Environmental stewardship society asks how’s your water?

With the advent of spring run-off just around the corner, “how’s your water?” will soon be a discrete topic of engagement.

With the advent of spring run-off just around the corner, “how’s your water?” will soon be a discrete topic of engagement for at least some concern for residents not served by a public utility, and that accounts for half of all Arrow area households besides Nakusp. Those that rely on their own surface or ground water system often overlook the aspect of the quality of water they, their family, and guests are availed for drinking, personal hygiene such as brushing one’s teeth, hand washing, and food preparation. Although not many of us drink eight tall glasses daily as recommended by Health Canada in order to maintain good bodily function, we all know that good clean water is an essential element to all health and well being. This beckons the question: what is good clean water in the eye of the freshet phenomena? During the spring freshet the presence of disease-causing strains of bacteria, viruses, protozoa, or physical and chemical levels are potentially most extreme. Just because your water looks, tastes and smells clean doesn’t necessarily mean it is.

Environment Canada recommends having your water tested annually, yet most individuals are reluctant to do so for a variety of unorthodox reasons. We seem to have a keen concern for our health when it comes to food, air, and the health care system but apparently not so when it comes to drinking surface or ground water. For example, the effects of drinking water contaminated with coliform bacteria such as Fecal or E. coli are a serious health concern, due to the increased risk of contracting a water-borne illnesses such as Giardiasis or ‘beaver fever’ where flue-like symptoms can be spread person-to-person. Such contamination is real and a darn good reason a public utility would be issued an all-familiar boil advisory or even an order. Now in our third year, ALESS has been providing domestic water testing service and results indicate that 37 per cent of samples collected throughout the Arrow area tested positive for coliforms. As with public utilities, these waters should be boiled, the system disinfected by chlorinated shock treatment and tested three consecutive times to ensure the system is bacteria free. Confirmation tests are seldom done. Other reasons for issuing the wrath of a water advisory or order include a disruption in the delivery system due to construction and repairs, and turbidity levels – a measure of suspended solids.  Sample testing done by ALESS have consistently shown these levels far exceed the recommended safe guidelines.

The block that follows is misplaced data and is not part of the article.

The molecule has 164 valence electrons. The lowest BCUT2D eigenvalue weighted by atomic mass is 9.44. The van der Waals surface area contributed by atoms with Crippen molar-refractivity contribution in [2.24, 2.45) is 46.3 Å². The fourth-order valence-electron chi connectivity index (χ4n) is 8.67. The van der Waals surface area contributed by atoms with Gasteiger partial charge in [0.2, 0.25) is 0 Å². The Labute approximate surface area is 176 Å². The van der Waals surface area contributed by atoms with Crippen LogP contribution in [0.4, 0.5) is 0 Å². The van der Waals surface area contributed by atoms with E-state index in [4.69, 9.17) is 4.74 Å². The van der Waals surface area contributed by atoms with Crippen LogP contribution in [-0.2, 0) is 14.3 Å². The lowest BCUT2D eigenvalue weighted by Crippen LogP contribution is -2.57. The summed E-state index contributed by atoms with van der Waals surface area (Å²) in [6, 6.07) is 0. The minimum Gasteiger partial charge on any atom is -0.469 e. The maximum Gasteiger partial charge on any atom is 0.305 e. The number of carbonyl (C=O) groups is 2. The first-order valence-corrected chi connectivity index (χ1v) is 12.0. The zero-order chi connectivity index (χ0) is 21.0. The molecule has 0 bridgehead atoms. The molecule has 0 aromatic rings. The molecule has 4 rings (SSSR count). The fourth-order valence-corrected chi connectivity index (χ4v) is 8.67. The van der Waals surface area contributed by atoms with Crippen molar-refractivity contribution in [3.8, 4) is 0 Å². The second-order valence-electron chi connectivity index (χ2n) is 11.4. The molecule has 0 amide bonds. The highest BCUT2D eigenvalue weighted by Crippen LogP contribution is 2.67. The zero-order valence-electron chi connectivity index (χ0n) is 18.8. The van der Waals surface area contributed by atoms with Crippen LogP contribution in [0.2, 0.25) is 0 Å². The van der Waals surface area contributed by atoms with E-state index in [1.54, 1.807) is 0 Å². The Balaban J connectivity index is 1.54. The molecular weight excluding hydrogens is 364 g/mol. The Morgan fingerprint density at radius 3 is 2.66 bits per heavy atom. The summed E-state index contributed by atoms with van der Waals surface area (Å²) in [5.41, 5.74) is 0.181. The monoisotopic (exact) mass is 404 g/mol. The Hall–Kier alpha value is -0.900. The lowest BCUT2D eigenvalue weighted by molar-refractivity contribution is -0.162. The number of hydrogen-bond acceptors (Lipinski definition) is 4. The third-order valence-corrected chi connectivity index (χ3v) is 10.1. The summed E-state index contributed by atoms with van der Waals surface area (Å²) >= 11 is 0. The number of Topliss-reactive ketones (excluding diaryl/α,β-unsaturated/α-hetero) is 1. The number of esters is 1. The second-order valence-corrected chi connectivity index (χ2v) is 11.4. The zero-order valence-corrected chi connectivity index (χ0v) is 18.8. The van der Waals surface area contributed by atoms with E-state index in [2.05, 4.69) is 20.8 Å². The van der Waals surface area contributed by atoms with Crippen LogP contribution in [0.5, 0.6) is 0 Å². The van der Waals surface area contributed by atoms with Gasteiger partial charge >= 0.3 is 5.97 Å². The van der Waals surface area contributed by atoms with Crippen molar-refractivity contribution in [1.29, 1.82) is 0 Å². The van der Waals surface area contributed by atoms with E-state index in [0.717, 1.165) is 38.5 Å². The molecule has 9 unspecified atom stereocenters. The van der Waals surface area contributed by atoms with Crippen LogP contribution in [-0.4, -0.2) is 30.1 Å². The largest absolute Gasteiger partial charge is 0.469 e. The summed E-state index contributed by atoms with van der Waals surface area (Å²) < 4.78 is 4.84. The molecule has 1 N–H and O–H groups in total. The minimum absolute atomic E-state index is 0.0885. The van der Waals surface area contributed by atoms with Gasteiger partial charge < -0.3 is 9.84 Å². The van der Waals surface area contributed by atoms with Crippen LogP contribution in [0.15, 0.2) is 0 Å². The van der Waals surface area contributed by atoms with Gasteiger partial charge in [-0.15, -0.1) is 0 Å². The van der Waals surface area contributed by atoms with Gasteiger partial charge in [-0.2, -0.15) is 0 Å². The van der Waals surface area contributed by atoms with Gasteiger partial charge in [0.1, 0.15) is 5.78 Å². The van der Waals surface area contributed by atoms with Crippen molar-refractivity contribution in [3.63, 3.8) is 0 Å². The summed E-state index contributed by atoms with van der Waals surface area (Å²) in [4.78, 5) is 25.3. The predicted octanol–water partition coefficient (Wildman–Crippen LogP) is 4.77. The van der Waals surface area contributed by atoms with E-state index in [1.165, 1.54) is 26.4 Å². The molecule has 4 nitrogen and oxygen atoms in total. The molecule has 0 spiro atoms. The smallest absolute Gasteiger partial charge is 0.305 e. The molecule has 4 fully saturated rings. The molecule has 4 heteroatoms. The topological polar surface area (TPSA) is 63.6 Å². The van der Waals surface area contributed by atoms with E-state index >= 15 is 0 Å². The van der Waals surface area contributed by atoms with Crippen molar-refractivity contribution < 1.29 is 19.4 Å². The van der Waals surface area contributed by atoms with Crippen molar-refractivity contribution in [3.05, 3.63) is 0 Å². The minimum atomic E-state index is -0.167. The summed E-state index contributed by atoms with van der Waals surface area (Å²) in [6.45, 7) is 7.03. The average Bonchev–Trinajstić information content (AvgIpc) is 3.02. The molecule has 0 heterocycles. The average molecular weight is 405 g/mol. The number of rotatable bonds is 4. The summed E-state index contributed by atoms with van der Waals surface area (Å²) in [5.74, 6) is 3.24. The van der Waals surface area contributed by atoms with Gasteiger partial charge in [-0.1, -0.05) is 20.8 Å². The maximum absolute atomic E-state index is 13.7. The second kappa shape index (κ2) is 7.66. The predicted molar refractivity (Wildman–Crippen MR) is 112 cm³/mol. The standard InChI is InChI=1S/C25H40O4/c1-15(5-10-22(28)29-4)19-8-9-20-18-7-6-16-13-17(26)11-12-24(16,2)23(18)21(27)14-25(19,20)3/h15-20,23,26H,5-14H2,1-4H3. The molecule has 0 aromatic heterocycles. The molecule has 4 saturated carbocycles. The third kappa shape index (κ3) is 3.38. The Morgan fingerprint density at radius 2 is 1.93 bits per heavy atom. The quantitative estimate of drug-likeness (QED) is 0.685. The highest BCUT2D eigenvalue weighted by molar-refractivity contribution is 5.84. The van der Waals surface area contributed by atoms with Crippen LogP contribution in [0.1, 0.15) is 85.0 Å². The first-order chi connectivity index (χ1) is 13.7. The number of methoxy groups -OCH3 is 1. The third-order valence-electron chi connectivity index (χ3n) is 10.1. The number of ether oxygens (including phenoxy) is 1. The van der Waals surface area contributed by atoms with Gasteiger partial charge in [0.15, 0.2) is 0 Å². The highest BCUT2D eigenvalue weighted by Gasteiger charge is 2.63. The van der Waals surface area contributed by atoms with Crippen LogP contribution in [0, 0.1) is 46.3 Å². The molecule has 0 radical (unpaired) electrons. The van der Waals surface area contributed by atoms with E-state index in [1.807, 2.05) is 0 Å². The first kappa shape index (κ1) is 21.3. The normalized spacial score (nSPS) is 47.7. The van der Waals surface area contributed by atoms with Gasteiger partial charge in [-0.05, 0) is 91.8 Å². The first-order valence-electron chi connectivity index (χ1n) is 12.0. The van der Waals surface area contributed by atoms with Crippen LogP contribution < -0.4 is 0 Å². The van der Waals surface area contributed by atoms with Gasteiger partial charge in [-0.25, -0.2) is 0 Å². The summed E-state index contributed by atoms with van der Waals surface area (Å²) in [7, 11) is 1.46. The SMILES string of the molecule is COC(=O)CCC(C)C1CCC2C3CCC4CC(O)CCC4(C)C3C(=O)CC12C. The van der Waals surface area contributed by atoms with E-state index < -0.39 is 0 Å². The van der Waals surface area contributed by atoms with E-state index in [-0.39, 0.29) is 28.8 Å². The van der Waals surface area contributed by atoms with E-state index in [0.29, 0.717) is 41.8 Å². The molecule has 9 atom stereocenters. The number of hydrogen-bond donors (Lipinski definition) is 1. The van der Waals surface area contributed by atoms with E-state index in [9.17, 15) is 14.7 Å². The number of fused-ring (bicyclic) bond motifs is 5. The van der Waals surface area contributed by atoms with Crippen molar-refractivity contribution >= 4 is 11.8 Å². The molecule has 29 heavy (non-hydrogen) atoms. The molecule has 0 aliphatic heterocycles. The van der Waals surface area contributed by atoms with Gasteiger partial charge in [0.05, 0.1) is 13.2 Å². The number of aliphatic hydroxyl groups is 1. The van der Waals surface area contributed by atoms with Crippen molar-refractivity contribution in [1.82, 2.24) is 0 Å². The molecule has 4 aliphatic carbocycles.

Interior Health Units are responsible for issuing boil advisories or orders governing public utilities and organizations that tend to serve the general public and, as such, become public record. What Arrow community, campground or resort has escaped the wrath of an advisory or order? None, yet those responsible for their own systems have spent the last thirty years drinking water that has never been tested.

More intense testing of wells, particularly in the Burton area has shown high iron content. Although published guidelines consider this presence to be aesthetic in nature and a significant health benefit in small amounts, it nevertheless can be a nuisance by staining laundry cloths, discolouring water and accumulating in plumbing fixtures, sometimes clogging them. Water containing high manganese levels and excessive iron content should be filtered and not boiled as this may increase concentration. Both metals can increase the growth of unwanted bacteria that form a slimy coating in water pipes and should therefore be disinfected with chlorine as a minimum treatment since filtration alone will not destroy bacteria. The most common sources of iron and manganese in groundwater are naturally occurring, although industrial effluent, acid-mine drainage, sewage and landfill leachate may also contribute to local groundwater. Interestingly, the majority of Burton’s private wells are located downhill from past gold mine activities, septic systems, highways salted road sand stockpiles, and the discontinued landfill site.

Certain other metal, physical and chemical levels exceeding the Canadian Drinking Quality Guidelines may increase the risk of developing anemia or kidney failure, urinary tract infection, cancers of the skin, bladder, kidney and lungs; diabetes,  high blood pressure, arthritis, dementia or Alzheimer’s – just to name a few; and may take as many as twenty years or more to develop.  On a brighter note,  well proven etiology reports that osteoporosis decreases as calcium intake from drinking water (including milk and milk products) increases; increased levels of magnesium in drinking water are associated with decreased occurrence of cardiac disease.

Keeping in mind that ALESS’s  main function as trained and certified water quality monitors is to capture a scientific footprint of the quality of water flowing through Burton’s watersheds, ALESS encourages to have your domestic water tested – or analysed, if you will, to determine if your surface or well water is safe to drink according to the Canadian Drinking Water Quality Guidelines.  With approval from BC’s Interior Health Officer, our roll to offer testing service goes beyond just the stringent collection, packing and shipping protocols as required by an analytical laboratory; we help to make sense of the lab results and offer some helpful hints to correct any anomalies if needed.  And best of all, the results are completely confidential … no government intervention because only you are solely responsible for your own water.  Get to know what’s in it.  It’s your water –  your health.